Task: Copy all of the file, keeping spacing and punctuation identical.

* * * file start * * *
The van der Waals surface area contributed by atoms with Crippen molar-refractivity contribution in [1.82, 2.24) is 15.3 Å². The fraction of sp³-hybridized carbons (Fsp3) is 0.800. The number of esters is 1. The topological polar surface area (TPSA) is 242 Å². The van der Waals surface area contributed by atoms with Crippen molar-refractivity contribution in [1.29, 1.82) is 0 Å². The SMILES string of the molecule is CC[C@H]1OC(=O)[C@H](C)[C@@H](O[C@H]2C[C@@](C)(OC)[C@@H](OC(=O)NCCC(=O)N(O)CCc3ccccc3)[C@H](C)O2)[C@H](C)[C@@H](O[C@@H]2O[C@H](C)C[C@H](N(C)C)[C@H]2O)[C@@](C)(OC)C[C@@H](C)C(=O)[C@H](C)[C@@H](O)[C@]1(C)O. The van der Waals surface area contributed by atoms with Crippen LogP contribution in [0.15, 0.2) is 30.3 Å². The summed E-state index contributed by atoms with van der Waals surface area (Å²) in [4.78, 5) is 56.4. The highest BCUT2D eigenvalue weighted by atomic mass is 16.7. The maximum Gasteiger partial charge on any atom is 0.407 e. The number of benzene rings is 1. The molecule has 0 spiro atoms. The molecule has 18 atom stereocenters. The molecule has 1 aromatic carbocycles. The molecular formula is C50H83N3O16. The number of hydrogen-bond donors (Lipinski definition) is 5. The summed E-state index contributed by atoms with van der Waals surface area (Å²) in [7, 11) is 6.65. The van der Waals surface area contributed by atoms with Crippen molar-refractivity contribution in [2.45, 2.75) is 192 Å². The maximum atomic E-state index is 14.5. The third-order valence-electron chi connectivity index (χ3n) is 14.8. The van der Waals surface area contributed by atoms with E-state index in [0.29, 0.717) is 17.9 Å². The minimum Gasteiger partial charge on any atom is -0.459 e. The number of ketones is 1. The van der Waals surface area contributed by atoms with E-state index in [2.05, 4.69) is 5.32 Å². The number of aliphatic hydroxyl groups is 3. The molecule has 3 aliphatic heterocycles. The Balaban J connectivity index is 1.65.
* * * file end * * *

The van der Waals surface area contributed by atoms with Crippen molar-refractivity contribution in [1.82, 2.24) is 15.3 Å². The fraction of sp³-hybridized carbons (Fsp3) is 0.800. The number of esters is 1. The topological polar surface area (TPSA) is 242 Å². The van der Waals surface area contributed by atoms with Crippen molar-refractivity contribution in [1.29, 1.82) is 0 Å². The SMILES string of the molecule is CC[C@H]1OC(=O)[C@H](C)[C@@H](O[C@H]2C[C@@](C)(OC)[C@@H](OC(=O)NCCC(=O)N(O)CCc3ccccc3)[C@H](C)O2)[C@H](C)[C@@H](O[C@@H]2O[C@H](C)C[C@H](N(C)C)[C@H]2O)[C@@](C)(OC)C[C@@H](C)C(=O)[C@H](C)[C@@H](O)[C@]1(C)O. The van der Waals surface area contributed by atoms with Crippen LogP contribution in [0.15, 0.2) is 30.3 Å². The summed E-state index contributed by atoms with van der Waals surface area (Å²) in [4.78, 5) is 56.4. The highest BCUT2D eigenvalue weighted by atomic mass is 16.7. The maximum Gasteiger partial charge on any atom is 0.407 e. The number of benzene rings is 1. The molecule has 0 spiro atoms. The molecule has 18 atom stereocenters. The molecule has 1 aromatic carbocycles. The molecular formula is C50H83N3O16. The number of hydrogen-bond donors (Lipinski definition) is 5. The summed E-state index contributed by atoms with van der Waals surface area (Å²) in [7, 11) is 6.65. The van der Waals surface area contributed by atoms with Crippen molar-refractivity contribution in [2.45, 2.75) is 192 Å². The maximum atomic E-state index is 14.5. The third-order valence-electron chi connectivity index (χ3n) is 14.8. The van der Waals surface area contributed by atoms with E-state index in [0.29, 0.717) is 17.9 Å². The minimum Gasteiger partial charge on any atom is -0.459 e. The number of ketones is 1. The van der Waals surface area contributed by atoms with E-state index in [2.05, 4.69) is 5.32 Å². The number of aliphatic hydroxyl groups is 3. The molecule has 3 aliphatic heterocycles. The Balaban J connectivity index is 1.65.